State Dept. Condemns UAE Arrests of Gay Couples at Mock Wedding

Washington has condemned the United Arab Emirates' arrest of more than two dozen gays at what police called a mass homosexual wedding and warned that any attempt to treat detainees with male hormones would violate international law.

Police raided a hotel chalet near Abu Dhabi earlier this month and arrested 22 Emirati men and three Arabs from neighboring countries, the Interior Ministry said Saturday. Police reported finding a dozen men dressed as brides and a dozen others in male Arab dress, apparently preparing for a mock marriage ceremony.

The authorities said the detainees, some of whom had been arrested before, are likely to be tried on charges related to adultery and prostitution. They also said the men would be tested for male-hormone levels and could possibly face government-ordered hormone injections.

In criticizing the arrests, U.S. State Department spokesman Sean McCormack said in a statement Monday: "We call on the government of the United Arab Emirates to immediately stop any ordered hormone and psychological treatment and to comply with the standards of international law."

An Interior Ministry official close to the investigation told The Associated Press on Tuesday that hormones would be given only with the suspects' consent — either as a sentence-reduction option if found guilty in court or voluntarily before trial.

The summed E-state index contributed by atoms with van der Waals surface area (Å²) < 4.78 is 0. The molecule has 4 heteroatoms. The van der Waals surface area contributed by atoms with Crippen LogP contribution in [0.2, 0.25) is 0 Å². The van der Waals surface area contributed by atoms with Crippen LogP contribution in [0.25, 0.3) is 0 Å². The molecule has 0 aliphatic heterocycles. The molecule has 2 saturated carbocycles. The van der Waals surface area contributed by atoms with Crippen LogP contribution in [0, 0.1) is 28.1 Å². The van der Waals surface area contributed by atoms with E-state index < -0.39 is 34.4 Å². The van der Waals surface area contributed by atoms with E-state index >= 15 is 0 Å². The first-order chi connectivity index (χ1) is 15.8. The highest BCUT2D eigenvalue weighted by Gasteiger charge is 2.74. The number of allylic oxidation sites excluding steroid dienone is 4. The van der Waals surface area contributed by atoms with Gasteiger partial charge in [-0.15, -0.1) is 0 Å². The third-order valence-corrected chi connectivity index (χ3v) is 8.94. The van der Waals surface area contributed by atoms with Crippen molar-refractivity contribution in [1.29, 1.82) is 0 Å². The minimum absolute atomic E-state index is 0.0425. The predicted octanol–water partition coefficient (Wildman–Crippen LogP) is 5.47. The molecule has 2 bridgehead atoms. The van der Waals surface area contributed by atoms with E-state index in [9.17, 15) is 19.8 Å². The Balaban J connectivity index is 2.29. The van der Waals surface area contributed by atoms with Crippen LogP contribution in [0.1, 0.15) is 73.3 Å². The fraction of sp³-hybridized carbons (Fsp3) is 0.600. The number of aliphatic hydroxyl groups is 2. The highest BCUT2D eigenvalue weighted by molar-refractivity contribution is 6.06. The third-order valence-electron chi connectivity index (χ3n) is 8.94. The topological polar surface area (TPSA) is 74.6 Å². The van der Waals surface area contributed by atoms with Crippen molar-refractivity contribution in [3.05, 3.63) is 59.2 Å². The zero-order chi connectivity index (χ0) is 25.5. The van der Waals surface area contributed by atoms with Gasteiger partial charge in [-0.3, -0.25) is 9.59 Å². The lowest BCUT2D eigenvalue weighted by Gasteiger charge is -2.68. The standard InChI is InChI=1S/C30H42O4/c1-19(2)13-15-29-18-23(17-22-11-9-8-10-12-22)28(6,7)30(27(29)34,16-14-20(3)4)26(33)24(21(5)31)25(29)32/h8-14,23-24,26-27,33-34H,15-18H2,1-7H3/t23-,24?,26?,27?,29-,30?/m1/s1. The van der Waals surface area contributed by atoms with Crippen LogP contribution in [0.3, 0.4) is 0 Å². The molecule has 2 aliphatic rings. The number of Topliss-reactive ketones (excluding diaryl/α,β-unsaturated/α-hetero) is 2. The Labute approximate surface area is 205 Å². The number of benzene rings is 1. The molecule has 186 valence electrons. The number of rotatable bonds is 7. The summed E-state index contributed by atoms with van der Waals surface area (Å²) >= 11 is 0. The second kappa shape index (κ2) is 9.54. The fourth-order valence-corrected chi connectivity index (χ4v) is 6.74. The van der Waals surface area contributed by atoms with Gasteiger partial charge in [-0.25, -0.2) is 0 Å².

Outward homosexual behavior is banned in the United Arab Emirates and most other Arab countries.

The arrested men were undergoing psychological evaluation last week. The Interior Ministry's department of social support has said it would try to direct the men away from homosexual behavior, including recommending male hormone treatment if the men are found to be deficient.

Also Tuesday, an Abu Dhabi police officer confessed to releasing pictures of the detainees improperly, said the Interior Ministry official, who spoke on condition of anonymity because he was not authorized to give press statements.

Local newspapers have published grainy photos of the suspects, showing some of the "brides" wearing sleeveless dresses and what appeared to be wigs and kneeling at the feet of the "grooms."

The officer would probably stand trial and could lose his job, the official said.